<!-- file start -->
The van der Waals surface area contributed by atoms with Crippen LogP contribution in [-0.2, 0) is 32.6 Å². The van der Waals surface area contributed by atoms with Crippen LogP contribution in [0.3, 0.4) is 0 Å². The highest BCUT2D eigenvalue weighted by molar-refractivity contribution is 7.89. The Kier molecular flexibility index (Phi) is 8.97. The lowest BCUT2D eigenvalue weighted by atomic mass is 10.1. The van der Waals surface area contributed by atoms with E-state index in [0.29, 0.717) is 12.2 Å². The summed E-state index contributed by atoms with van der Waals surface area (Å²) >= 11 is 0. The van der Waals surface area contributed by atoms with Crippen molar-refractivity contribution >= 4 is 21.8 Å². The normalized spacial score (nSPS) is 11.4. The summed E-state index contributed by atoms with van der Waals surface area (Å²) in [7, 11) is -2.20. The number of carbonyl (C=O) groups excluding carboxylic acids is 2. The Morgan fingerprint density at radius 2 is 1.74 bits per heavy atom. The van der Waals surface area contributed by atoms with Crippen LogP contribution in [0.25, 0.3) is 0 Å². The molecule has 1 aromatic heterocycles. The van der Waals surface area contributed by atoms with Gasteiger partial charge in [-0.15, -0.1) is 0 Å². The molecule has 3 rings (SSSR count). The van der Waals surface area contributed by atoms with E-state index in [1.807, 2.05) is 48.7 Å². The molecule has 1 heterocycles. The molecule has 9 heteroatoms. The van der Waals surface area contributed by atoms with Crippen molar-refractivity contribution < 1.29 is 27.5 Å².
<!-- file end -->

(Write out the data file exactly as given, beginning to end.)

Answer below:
The van der Waals surface area contributed by atoms with Crippen LogP contribution in [-0.2, 0) is 32.6 Å². The van der Waals surface area contributed by atoms with Crippen LogP contribution in [0.3, 0.4) is 0 Å². The highest BCUT2D eigenvalue weighted by molar-refractivity contribution is 7.89. The Kier molecular flexibility index (Phi) is 8.97. The lowest BCUT2D eigenvalue weighted by atomic mass is 10.1. The van der Waals surface area contributed by atoms with E-state index in [0.29, 0.717) is 12.2 Å². The summed E-state index contributed by atoms with van der Waals surface area (Å²) >= 11 is 0. The van der Waals surface area contributed by atoms with Crippen molar-refractivity contribution >= 4 is 21.8 Å². The normalized spacial score (nSPS) is 11.4. The summed E-state index contributed by atoms with van der Waals surface area (Å²) in [7, 11) is -2.20. The number of carbonyl (C=O) groups excluding carboxylic acids is 2. The Morgan fingerprint density at radius 2 is 1.74 bits per heavy atom. The van der Waals surface area contributed by atoms with Crippen LogP contribution in [0.25, 0.3) is 0 Å². The molecule has 1 aromatic heterocycles. The van der Waals surface area contributed by atoms with Gasteiger partial charge in [-0.15, -0.1) is 0 Å². The molecule has 3 rings (SSSR count). The van der Waals surface area contributed by atoms with E-state index in [1.807, 2.05) is 48.7 Å². The molecule has 1 heterocycles. The molecule has 9 heteroatoms. The van der Waals surface area contributed by atoms with Crippen molar-refractivity contribution < 1.29 is 27.5 Å².